DOT gets feedback on projects before orange barrels appear on Raleigh-area highways
Posted November 16, 2017 6:36 p.m. EST
Updated November 16, 2017 6:46 p.m. EST
Raleigh, N.C. — State transportation officials met Thursday evening with Triangle residents to gather public input on nine area highway projects that are at various stages of the planning process.
"In the next few years, we’ve got over $1 billion of construction money coming to the Raleigh area through transportation funds," said Joey Hopkins, division engineer for the Department of Transportation's Division 5, which includes Wake County. "We’ve heard that the public, they struggle to know what’s going on. So, we’re trying a new way to kind of alert them to what we’re doing and why we’re doing it."
The projects the DOT wants feedback on are as follows:
- Widening Interstate 40 between Interstate 440/U.S. Highway 64 in Raleigh and N.C. Highway 42 in Johnston County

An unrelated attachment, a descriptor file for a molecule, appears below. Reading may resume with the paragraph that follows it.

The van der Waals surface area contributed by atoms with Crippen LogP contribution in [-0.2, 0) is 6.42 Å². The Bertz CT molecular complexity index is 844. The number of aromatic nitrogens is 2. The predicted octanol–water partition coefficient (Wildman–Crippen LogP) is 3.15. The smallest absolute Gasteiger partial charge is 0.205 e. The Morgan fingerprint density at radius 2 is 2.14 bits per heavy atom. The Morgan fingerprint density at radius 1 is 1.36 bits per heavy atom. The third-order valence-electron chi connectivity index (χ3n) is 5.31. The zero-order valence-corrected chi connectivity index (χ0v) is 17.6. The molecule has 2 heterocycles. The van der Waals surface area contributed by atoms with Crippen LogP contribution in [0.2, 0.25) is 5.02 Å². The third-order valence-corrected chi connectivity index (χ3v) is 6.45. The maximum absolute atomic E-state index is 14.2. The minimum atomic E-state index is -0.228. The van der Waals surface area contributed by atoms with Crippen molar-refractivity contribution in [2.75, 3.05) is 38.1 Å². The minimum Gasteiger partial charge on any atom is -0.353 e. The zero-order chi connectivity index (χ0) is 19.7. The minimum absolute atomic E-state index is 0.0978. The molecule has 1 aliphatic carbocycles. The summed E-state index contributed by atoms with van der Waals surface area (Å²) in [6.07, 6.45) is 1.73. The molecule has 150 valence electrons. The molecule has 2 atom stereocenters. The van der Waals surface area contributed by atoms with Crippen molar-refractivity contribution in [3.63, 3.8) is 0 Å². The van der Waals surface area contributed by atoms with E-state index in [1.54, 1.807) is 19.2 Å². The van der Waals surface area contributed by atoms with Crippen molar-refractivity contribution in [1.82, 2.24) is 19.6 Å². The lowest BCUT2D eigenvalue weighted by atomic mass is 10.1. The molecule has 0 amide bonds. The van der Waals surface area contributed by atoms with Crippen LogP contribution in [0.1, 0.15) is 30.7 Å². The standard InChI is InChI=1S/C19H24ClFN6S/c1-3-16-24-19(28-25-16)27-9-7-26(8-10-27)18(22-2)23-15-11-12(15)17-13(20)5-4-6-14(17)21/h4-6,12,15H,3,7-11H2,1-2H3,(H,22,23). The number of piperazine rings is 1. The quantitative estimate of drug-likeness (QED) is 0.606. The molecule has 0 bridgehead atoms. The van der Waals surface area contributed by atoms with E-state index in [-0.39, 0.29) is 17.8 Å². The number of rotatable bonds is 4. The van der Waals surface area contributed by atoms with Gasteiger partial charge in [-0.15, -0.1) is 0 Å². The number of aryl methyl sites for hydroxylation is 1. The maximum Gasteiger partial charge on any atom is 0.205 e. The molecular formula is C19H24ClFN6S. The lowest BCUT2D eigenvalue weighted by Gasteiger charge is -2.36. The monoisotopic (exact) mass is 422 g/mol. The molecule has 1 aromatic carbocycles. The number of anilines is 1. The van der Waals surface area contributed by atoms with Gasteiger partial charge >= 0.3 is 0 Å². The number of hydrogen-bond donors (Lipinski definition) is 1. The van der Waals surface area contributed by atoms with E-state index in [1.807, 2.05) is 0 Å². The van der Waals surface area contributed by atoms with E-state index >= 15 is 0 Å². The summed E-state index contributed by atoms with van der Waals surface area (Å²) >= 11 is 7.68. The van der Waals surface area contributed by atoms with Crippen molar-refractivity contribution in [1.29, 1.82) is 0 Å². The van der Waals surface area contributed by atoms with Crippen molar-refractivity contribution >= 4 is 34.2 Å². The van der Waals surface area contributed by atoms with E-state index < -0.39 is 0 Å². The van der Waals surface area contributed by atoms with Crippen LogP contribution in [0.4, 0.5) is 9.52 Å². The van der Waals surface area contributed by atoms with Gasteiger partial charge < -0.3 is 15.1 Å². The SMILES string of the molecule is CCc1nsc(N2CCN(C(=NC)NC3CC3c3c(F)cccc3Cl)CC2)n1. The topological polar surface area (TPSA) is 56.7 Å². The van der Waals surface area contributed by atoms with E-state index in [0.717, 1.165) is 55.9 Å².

- I-440 interchange improvements at Wake Forest Road
- A new I-440 interchange at Ridge Road
- Widening I-440 from south of Walnut Street in Cary to north of Wade Avenue in Raleigh
- Converting U.S. Highway 1 to a freeway between Interstate 540 and north of Durant Road
- Converting U.S. Highway 70 to a freeway between west of T.W. Alexander Drive and I-540
- Improving the intersection of Hillsborough Street and Blue Ridge Road
- Widening Falls of Neuse Road between I-540 and Durant Road
- Expanding the N.C. Highway 540 toll road in southern and southeast Wake County
"The designs on anything we’re talking about ... is not set. They’re all in the preliminary stages," Hopkins said. "Usually what happens is, once you get ready to turn dirt or go to contract, that’s when we first hear from the general public. ... We want to hear from the public, but we want to hear from them in a timely manner, not when it’s too late."
The DOT plans to award contracts next summer for the I-40 and I-440 widening projects, and the latter is expected to take three to four years to complete, he said.
"Our goal with that is to maintain the lanes of traffic that are open now during the peak times," he said. "So, it wouldn’t be like the Fortify [I-40 rebuild] project where we’re taking some of the lanes away during peak travel times."